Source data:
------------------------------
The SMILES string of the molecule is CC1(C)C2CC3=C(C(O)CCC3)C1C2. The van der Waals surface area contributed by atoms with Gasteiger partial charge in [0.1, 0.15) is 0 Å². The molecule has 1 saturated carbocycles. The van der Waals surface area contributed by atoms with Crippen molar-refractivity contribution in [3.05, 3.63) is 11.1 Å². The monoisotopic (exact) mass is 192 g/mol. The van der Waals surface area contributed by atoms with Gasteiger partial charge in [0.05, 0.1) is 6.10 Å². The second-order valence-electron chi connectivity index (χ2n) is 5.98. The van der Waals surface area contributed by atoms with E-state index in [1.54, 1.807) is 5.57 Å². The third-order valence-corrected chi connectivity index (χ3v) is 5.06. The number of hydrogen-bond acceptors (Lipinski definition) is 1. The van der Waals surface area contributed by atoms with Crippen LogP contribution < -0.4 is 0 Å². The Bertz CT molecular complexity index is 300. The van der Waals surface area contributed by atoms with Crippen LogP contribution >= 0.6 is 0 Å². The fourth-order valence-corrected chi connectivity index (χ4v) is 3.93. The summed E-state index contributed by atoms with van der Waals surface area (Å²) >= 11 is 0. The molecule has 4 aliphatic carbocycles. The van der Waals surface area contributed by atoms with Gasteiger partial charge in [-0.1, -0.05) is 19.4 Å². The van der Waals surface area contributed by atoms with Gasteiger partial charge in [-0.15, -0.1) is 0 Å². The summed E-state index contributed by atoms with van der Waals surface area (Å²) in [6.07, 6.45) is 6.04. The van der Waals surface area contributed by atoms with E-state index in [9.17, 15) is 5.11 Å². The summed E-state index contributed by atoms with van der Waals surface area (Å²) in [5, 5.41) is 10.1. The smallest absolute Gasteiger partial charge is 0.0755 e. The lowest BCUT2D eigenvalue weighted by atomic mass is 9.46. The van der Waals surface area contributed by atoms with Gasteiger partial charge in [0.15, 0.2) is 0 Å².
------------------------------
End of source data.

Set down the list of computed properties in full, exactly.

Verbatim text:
The SMILES string of the molecule is CC1(C)C2CC3=C(C(O)CCC3)C1C2. The van der Waals surface area contributed by atoms with Gasteiger partial charge in [0.1, 0.15) is 0 Å². The molecule has 1 saturated carbocycles. The van der Waals surface area contributed by atoms with Crippen molar-refractivity contribution in [3.05, 3.63) is 11.1 Å². The monoisotopic (exact) mass is 192 g/mol. The van der Waals surface area contributed by atoms with Gasteiger partial charge in [0.05, 0.1) is 6.10 Å². The second-order valence-electron chi connectivity index (χ2n) is 5.98. The van der Waals surface area contributed by atoms with E-state index in [1.54, 1.807) is 5.57 Å². The third-order valence-corrected chi connectivity index (χ3v) is 5.06. The number of hydrogen-bond acceptors (Lipinski definition) is 1. The van der Waals surface area contributed by atoms with Crippen LogP contribution < -0.4 is 0 Å². The Bertz CT molecular complexity index is 300. The van der Waals surface area contributed by atoms with Crippen LogP contribution >= 0.6 is 0 Å². The fourth-order valence-corrected chi connectivity index (χ4v) is 3.93. The summed E-state index contributed by atoms with van der Waals surface area (Å²) >= 11 is 0. The molecule has 4 aliphatic carbocycles. The van der Waals surface area contributed by atoms with Gasteiger partial charge in [-0.1, -0.05) is 19.4 Å². The van der Waals surface area contributed by atoms with Gasteiger partial charge in [-0.15, -0.1) is 0 Å². The summed E-state index contributed by atoms with van der Waals surface area (Å²) in [6.07, 6.45) is 6.04. The van der Waals surface area contributed by atoms with E-state index in [9.17, 15) is 5.11 Å². The summed E-state index contributed by atoms with van der Waals surface area (Å²) in [5, 5.41) is 10.1. The smallest absolute Gasteiger partial charge is 0.0755 e. The lowest BCUT2D eigenvalue weighted by atomic mass is 9.46. The van der Waals surface area contributed by atoms with Gasteiger partial charge in [0.15, 0.2) is 0 Å².